In yesterday’s post I detailed some of the tricky aspects to setting up the Oliver 166 jointer, and mentioned my disappointment at discovering that the middle of the bridge had a twist in it though both ends were dead level. I didn’t feel that was really going to be a problem, however a reader wrote in and advised,
“The most important thing is that the base is not twisted. Any twist in the base will cause the tables to follow the twist as they are adjusted. With the tables zeroed to each other they might be correct, but as soon as you drop the infeed to cutting depth any twist will impact the new position of the table.”
I greatly appreciate readers taking the time to share their thoughts on the blog, and can see why such a situation as detailed in that comment might make a lot of sense – however, I replied that I thought they were incorrect in that assertion. I was definitely open-minded about the possibility mind you. I said I’d make a test to see if the assertion about the twist in the bridge would actually concretely affect the table when it was raised or lowered. I feel the test will confirm or reject the hypothesis, and obviously, it need hardly be said that having a chassis with no twist in it at all would be the most ideal situation. If the chassis/bridge does have a twist, however, is it game over?
As a starting set up, I leveled the table as best I could- the infeed table now, as I had obtained the adjuster screws in the morning from Tim and had set it up on the machine at long last.
The level is set at the end of the table, near the hand wheel:
Now I’ll wind the table way down, bringing it much lower than the cutter head, and I’ve set the level up at the table lip end near the cutterhead:
So, as I suspected, a bit of twist in the chassis doesn’t make any actual difference to the level-ness of the table when it is raised or lowered, as the wedge blocks on the sliding carriage below can be screwed in or out to compensate for a high or low spot at that location. Once those wedges are in their places, the tables travel up or down in height takes place entirely upon those blocks. So how could the chassis twist have any effect upon that?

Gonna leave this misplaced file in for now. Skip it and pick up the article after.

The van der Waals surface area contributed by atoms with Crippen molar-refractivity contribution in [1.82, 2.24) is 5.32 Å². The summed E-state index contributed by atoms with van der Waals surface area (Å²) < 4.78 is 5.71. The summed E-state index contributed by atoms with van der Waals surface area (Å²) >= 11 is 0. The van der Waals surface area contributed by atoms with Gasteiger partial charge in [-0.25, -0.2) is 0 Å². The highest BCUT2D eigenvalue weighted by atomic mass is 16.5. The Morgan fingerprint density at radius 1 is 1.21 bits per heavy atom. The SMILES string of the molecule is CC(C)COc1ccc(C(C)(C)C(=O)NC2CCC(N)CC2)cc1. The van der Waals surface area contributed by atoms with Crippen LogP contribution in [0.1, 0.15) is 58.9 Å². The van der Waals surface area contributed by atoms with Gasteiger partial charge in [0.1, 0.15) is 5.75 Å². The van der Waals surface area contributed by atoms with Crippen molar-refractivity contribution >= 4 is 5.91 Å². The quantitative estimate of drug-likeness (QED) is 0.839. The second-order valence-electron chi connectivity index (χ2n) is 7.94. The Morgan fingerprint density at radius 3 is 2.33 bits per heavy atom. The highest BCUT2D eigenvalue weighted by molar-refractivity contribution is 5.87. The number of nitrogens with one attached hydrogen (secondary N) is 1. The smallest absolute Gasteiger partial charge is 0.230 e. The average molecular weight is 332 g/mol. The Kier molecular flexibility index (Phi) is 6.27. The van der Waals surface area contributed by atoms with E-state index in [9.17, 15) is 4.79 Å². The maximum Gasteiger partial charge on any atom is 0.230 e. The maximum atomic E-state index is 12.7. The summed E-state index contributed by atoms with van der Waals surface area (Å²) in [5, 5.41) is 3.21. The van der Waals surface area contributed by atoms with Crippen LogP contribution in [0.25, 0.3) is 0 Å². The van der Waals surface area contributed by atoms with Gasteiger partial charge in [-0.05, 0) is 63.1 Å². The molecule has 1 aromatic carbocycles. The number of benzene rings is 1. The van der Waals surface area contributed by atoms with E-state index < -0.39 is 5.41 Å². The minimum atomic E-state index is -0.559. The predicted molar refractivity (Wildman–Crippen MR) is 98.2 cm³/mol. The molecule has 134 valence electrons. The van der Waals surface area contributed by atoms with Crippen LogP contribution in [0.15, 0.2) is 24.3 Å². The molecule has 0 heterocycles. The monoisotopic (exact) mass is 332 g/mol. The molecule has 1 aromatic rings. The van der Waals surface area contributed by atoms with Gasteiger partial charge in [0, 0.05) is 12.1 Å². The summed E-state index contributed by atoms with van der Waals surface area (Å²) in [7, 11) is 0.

The only way I can see chassis twist affecting anything is if the table were moved back on it’s sliding chassis – then one could imagine the relative amount of twist at a given location could cause the sliding chassis to twist also with the weight of the table directly upon it. However the only time I would draw the chassis back is for purposes of working on the cutterhead, changing knives and so forth. Otherwise the sliding carriage stays in the same place all the time and the wedge blocks are adjusted to suit the situation.
Anyway, glad to have confirmed that hypothesis, at least to my own satisfaction at least. If any readers feel that my test was flawed in some way, or could be improved, please let me know.
Next on the slate was to relocate the power switch for the machine, which, for some reason, had been located right under the brake mechanism for the cutterhead. I located it a bit back from that, and shortened the length of BX cable which fed it from the junction box. The cast iron is quite easy to drill:
Some 1/4″ cap screws secure the box in place:
Once the wiring was done, I plugged the machine back in and it fired up just fine, so that’s another minor ‘mission accomplished’.
Then it was time to fuss the tables a bit more. I unearthed the dial indicator, and zeroed it to the table surface:
Then I slid the dial indicator over to check the infeed table’s height relative to the outfeed table, first at one end:
In between the above two photos I had to do a little bit of fine-tuning with the level. At one point I thought it would be interesting to compare the reading off the machinist’s level with a quality carpenter’s level, in this case a 48″ Stabila:
It’s funny to see the difference – the carpenter’s level is looking like a crude tool all of a sudden. And of course it is perfectly fine for general carpentry work, but obviously inadequate for setting up a machine.
Next, the fence went on and I adjusted it to squareness with the table:
Checking at the middle and both ends of the fence, I had squareness in all three spots, a great improvement upon what I had previously. When I was a tender young lad, oh, 5 month’s back, I had to spend several hours grinding about 1/16″ of material off one corner of that fence, using a hand-held 4.5″ angle grinder, just to make it serviceable. Glad those days are a distant memory.
With the table level and at exactly the same height, I could finish off the rebuild with the re-installation of the height indicator arm. For some reason, mine was about 3/4″ short of the indicator gauge on the side of the table, so with some help from the jeweler upstairs, we grafted on some brass to make it longer:
A while later, the pointer was re-done, all polished up and looking ready for bear:
Well, all that remained was to actually cut some wood with the jointer – almost a novel concept after the machine has had such a lengthy period out of service. I ran a couple of pine pieces over the cutter, and was delighted with the results right away:
It felt right! I jointed that second piece, placed the two sticks edge to edge, found a slight hollow, and then made a final tweak to the beds, re-jointed, and in the end had the Oliver back where it needed to be.
Maybe I can do some woodworking again in the near future – imagine that! How does that work again?
Thanks for coming by the Carpentry Way Today. Comments always welcome.